ADS-B DIY Antenna

ADS-B DIY Antenna

How I made the first antenna to give me 200-mile ADS-B range

plus…ongoing testing of individual improvements (or adjustments, as I like to call the ones that go in the bin)
Antenna 2

This experimental learning started as a means to simply test that I’d got an ADS-B receiver working and was in an area where I had a chance of getting some data, before I splashed out on a decent antenna.

As it goes, I was hooked on improving my attempts almost immediately and realised that there’d be more fun to be had by using a DIY antenna than by buying one. So, I started reading and attempting to integrate various design options. Very quickly, I realised that some worked, some didn’t and some did positive things but not necessarily producing results that gave me what I was looking for.

Going forward, therefore, my plan is to run two receivers in the same approximate location with two antennas. I’ll make adjustments to one, compare performance for a week then either upgrade the other to match, or reverse the adjustment to match (depending on whether it was an improvement or not), before continuing with the next adjustment.

There are a few different sorts of antenna that work (apparently) – dipole, monopole, spider, and coaxial collinear. I’ve only attempted anything with the collinear. Although these articles show some people having success with others:

At present I’m at the point with a single design that gives me a set of statistics (from various sources, described below) that I’ll use as my “measurements”. Those statistics, and the antenna design they relate to, are here. How I got there is as follows…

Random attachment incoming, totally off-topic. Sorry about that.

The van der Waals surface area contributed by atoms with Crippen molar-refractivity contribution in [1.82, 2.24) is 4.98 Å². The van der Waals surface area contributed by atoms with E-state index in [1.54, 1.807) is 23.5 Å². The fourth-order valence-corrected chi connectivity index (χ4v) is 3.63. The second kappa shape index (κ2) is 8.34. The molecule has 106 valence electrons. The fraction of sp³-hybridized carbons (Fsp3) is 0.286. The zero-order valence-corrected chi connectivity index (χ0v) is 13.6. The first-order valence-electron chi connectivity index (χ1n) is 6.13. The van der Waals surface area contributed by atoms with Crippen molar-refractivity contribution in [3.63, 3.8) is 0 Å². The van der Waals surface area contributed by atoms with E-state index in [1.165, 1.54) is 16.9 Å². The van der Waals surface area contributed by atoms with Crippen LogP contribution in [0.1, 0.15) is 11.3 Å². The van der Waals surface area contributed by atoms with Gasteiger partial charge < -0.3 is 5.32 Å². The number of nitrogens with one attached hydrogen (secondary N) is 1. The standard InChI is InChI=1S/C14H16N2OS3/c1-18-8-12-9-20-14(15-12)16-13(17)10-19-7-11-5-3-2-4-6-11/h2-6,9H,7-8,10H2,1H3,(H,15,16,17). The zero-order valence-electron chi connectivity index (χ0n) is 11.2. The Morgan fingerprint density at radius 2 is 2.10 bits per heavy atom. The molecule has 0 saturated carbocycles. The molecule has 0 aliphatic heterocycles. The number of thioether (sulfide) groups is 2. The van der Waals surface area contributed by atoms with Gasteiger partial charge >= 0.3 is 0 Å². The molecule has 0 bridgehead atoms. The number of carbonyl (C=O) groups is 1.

• Buy parts
  • Cut elements to length
  • Prepare joints
  • Tin joints with solder
  • Assemble antenna
  • Mount antenna

Jump down to the instructions to see what I did in each step, or read a bit more about my setup.


My initial reading was this article

And my first attempts were a 2.5-element version with no chokes, a makeshift feedline (two flexible multi-strand wires with crocodile clips) and no whip (I was still trying to understand what I’d read). It received, which was the initial aim, and I got a handful of aircraft on a map!

I then added some elements (but removed the half-element at the top), shorted the top with a short croc-clip wire and put some chokes on a longer feedline with an SMA connector that would connect directly to my USB receiver.

Eventually, I added a whip and got a much-improved but clearly-beatable 63-nautical-mile range from an indoor location on the ground floor of my house.

The next improvement was to move upstairs and I relocated the same antenna in the window of a back bedroom getting a massive improvement of double the range.

Finally, I added two more elements, shortened the feedline and added a thin decoupling sleeve. The pic below is that version in the back bedroom window. However, moving the entire installation to the loft (another 3 metres higher but otherwise in the same location – well, about 3m back into the highest part of the loft) gave me 267nm, about 50 aircraft simultaneously and a maximum of 550 messages per second.

Antenna 2


So…the steps in more detail…

1. Buy parts
  • Coaxial cable
    • I used a 5m length of RG58/u cable with SMA connectors already fitted (like this, assuming this search still works at the time of reading)
  • Toroidal ferrite chokes (3 x FT50-43 like these)
  • You’ll also need a soldering iron, some solder, a way to mount the antenna (wood, 3d-printed “hanger”, plastic tube, etc), a craft knife and some wire cutters
2. Cut elements to length

Include the cutting template

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